The tensions over the special tribunal for Lebanon are threatening to push Lebanon to collapse. Support for the tribunal was a point of consensus in the national dialogue meetings of 2006 and was part of the official mission statements of two successive governments. Now that the indictments apparently might come out blaming members of Hezbollah, that party is demanding that the prime minister and his government stop all cooperation with the tribunal.
Hezbollah charges that the tribunal is neither professional nor neutral, and that it has been used by the U.S., the West and Israel, first to pressure Syria, and now to isolate and undermine Hezbollah. Officials of Hezbollah, Syria and other Syrian allies in Lebanon have warned that unless the prime minister changes his position, the tribunal and indictments will lead to civil war. 
Prime Minister Saad Hariri has held firm, stating that the tribunal adjudicating his father’s assassination, and that of many others, was not a subject for negotiation. Walid Jumblatt, Hariri’s former ally, now says that he “wished the [tribunal] had never been set up,” and is trying, with house Speaker Nabih Berri, to find a negotiated resolution to this confrontation. But it is hard to find any middle ground between accepting or rejecting the tribunal and its indictments.
It's now clear that the Saudi-Syrian summit in Beirut in late July brought temporary calm, but did not arrive at a resolution of the tribunal issue. Syria has maintained good relations with Prime Minister Hariri but has not intervened directly in this case, leaving Hezbollah to lead the charge and encouraging its other allies in Lebanon to raise the pressure. Syria wants Lebanon to cut its ties with the tribunal but does not want to take the blame for forcing the issue.
Syrian-Saudi relations have worsened since Syria went along with Iran’s choice for prime minister in Iraq, Nouri al-Malki; this worsening might be part of the reason for rising tensions in Lebanon.
Without any security defenses, Hariri might be calculating that Hezbollah, as well as Syria and Iran, would not want to risk sectarian Sunni-Shiite civil war; or that at least such a move by Hezbollah would be very costly for it and would seriously affect its image in the Arab and Muslim world. Hariri has succeeded in making the issue of the tribunal a Sunni red line in Lebanon, with several other Sunni leaders falling in line behind his position.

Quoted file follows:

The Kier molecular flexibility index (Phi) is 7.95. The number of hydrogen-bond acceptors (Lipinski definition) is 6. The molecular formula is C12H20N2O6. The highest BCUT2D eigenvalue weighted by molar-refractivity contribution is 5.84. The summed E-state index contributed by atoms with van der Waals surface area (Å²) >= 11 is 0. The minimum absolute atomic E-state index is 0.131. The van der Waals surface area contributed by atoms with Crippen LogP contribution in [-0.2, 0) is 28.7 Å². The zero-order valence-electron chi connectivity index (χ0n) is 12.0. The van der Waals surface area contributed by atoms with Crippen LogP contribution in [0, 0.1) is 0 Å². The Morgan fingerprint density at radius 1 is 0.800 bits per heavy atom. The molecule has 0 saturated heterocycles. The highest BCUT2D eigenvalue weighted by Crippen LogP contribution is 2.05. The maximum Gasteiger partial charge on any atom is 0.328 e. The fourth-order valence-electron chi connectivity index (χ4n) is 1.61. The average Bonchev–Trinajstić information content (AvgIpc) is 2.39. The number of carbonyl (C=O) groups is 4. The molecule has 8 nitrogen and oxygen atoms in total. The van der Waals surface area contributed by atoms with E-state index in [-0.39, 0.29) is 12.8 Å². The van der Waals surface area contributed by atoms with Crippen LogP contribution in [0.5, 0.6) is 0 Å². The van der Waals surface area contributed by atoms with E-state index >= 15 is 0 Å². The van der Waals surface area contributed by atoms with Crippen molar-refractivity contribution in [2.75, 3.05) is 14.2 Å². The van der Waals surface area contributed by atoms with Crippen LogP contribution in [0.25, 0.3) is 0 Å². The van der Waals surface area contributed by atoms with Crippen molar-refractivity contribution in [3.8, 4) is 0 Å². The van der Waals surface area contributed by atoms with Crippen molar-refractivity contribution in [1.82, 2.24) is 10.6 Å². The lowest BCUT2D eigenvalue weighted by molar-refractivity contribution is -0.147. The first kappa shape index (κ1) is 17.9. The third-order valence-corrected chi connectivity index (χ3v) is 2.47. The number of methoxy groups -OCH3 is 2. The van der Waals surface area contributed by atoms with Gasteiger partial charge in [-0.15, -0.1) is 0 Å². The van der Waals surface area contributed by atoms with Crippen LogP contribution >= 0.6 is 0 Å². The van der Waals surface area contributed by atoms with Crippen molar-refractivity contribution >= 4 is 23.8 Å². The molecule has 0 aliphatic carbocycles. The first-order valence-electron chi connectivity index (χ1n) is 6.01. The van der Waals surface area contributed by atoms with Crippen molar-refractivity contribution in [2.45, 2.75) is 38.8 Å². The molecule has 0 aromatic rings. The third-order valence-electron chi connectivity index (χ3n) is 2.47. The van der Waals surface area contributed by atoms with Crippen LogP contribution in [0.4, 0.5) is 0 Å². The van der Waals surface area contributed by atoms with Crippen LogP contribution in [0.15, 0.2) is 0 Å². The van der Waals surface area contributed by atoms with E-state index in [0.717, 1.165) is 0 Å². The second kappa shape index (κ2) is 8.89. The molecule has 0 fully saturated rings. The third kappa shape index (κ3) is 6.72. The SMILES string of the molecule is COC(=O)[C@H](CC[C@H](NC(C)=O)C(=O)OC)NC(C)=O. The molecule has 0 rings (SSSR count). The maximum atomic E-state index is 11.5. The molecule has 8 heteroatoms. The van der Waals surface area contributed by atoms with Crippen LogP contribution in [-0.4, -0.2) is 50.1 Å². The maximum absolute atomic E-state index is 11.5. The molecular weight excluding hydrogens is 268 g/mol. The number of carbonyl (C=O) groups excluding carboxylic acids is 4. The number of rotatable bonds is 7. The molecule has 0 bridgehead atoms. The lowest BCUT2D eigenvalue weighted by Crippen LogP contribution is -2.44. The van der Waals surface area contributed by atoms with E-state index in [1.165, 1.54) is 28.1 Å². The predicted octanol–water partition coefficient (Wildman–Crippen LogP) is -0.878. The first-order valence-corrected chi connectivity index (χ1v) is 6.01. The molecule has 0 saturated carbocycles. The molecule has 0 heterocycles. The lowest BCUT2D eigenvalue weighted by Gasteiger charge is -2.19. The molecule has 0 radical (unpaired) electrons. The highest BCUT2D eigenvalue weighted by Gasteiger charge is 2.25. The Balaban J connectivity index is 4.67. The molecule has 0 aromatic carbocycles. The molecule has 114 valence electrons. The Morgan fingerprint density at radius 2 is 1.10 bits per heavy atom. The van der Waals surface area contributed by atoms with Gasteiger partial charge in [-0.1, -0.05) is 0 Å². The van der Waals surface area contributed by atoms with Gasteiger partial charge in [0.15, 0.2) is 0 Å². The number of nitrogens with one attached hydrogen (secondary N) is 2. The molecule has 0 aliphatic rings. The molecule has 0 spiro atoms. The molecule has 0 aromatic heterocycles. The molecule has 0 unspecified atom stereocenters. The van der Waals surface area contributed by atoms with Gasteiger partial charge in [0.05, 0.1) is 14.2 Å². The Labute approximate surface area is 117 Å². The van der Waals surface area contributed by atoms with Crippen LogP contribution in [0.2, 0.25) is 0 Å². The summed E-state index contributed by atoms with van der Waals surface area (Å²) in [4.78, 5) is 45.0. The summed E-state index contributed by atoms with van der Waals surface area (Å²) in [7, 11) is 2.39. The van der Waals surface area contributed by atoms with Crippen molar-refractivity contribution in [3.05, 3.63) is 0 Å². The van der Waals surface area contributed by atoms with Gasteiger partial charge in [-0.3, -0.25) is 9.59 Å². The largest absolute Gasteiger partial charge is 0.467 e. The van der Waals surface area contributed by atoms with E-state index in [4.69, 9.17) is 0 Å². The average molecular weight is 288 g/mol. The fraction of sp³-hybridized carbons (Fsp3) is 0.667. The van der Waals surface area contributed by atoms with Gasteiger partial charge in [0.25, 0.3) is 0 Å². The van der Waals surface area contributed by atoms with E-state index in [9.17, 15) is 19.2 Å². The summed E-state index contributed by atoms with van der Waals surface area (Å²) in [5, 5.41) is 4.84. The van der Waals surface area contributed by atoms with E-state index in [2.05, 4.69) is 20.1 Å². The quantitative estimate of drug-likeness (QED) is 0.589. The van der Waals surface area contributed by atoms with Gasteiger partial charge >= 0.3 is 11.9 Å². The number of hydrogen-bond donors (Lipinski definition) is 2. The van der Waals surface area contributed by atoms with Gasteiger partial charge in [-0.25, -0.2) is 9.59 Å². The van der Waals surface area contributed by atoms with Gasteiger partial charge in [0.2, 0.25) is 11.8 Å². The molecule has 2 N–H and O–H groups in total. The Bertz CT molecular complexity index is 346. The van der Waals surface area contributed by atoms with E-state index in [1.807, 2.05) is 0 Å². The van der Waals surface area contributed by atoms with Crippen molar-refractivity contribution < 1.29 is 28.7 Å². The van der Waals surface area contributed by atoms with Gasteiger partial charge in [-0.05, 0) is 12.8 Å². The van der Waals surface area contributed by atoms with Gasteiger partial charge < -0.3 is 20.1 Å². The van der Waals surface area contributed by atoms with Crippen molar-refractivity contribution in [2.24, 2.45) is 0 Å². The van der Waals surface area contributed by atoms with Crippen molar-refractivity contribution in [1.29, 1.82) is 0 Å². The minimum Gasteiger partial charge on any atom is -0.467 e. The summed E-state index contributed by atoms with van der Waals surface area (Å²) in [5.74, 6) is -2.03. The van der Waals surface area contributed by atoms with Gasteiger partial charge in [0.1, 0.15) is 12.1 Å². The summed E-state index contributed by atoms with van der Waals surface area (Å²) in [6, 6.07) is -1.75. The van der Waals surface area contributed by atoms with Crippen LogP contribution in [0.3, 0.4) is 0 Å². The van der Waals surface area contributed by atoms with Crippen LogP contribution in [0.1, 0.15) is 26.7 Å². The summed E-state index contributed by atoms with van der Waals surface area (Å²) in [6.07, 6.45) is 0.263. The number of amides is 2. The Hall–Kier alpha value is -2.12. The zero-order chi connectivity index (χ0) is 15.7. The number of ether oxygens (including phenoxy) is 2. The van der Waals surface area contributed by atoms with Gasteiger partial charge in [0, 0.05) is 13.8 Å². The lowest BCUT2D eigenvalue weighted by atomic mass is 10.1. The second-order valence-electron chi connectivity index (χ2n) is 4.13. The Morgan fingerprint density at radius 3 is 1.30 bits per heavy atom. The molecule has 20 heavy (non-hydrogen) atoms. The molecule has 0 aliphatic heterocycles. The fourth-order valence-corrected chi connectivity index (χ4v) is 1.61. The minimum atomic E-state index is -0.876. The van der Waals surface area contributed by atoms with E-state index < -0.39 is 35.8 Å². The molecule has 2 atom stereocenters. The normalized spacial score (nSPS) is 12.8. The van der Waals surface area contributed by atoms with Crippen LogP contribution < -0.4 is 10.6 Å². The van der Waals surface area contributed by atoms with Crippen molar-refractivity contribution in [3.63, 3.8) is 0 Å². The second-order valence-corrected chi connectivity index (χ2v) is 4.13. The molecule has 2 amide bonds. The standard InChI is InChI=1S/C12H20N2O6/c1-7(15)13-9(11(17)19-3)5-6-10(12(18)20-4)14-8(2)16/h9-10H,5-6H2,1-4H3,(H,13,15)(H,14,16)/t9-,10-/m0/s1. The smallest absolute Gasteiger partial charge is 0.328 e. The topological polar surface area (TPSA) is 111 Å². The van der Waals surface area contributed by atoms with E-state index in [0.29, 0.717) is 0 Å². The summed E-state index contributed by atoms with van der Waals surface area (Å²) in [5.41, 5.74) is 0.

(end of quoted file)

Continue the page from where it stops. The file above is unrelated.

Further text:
Hariri is also aware that although Hezbollah and its allies can bring down his government, they want the tribunal concession from him — because he is the son of the deceased. In addition, it will be very hard to find a credible Sunni leader to take his place at the head of a new government and openly grant Hezbollah what it wants over this highly charged issue.
Hezbollah might stay its hand until after Iranian president Ahmadinejad’s visit to Lebanon  Oct. 13-15. That visit in itself will raise tensions with Israel, as well as with the U.S., Saudi Arabia, Egypt and other Arab Sunni powers. The internal escalation will probably start after that date. Hezbollah has a wide array of military and political options to use against Hariri; but if Hariri refuses to concede, even if militarily and politically besieged, the country could enter an extended period of paralysis and open-ended tension that would further undermine the institutions of the state and erode the lingering consensus on the Taif Agreement.
The depth of division in Lebanon has reached a critical point as accord has been lost over key issues such as the principle of state sovereignty, the authority of the constitution and rule of law, the authority of national institutions, the power-sharing formula, and foreign and defense policies. At the tail end of a drawn-out crisis, Hezbollah might insist on revisiting the Taif Agreement, and revising the power-sharing formula in the country in its community’s favor.
Hezbollah is in a very tight position: facing potential international indictments, war with Israel or isolation if the peace process moves forward. It has a historic and overwhelming dominance in Lebanon, and it sees how its sister community in Iraq has institutionalized its ascendancy there. It is possible that facing such severe challenges, Hezbollah might opt to press its advantage and claim a more central role for its community in the government.
None of this is inevitable. But because there seems to be no middle ground regarding the tribunal, and because it touches on such sensitive issues for both Sunni and Shiite communities, it might usher in not only a period of crisis, but a meltdown of the post-Taif state. Perhaps a compromise can still be found; but as things stand today, the country is headed for a drawn-out standoff whose outcome might go well beyond the issue of the tribunal and current government."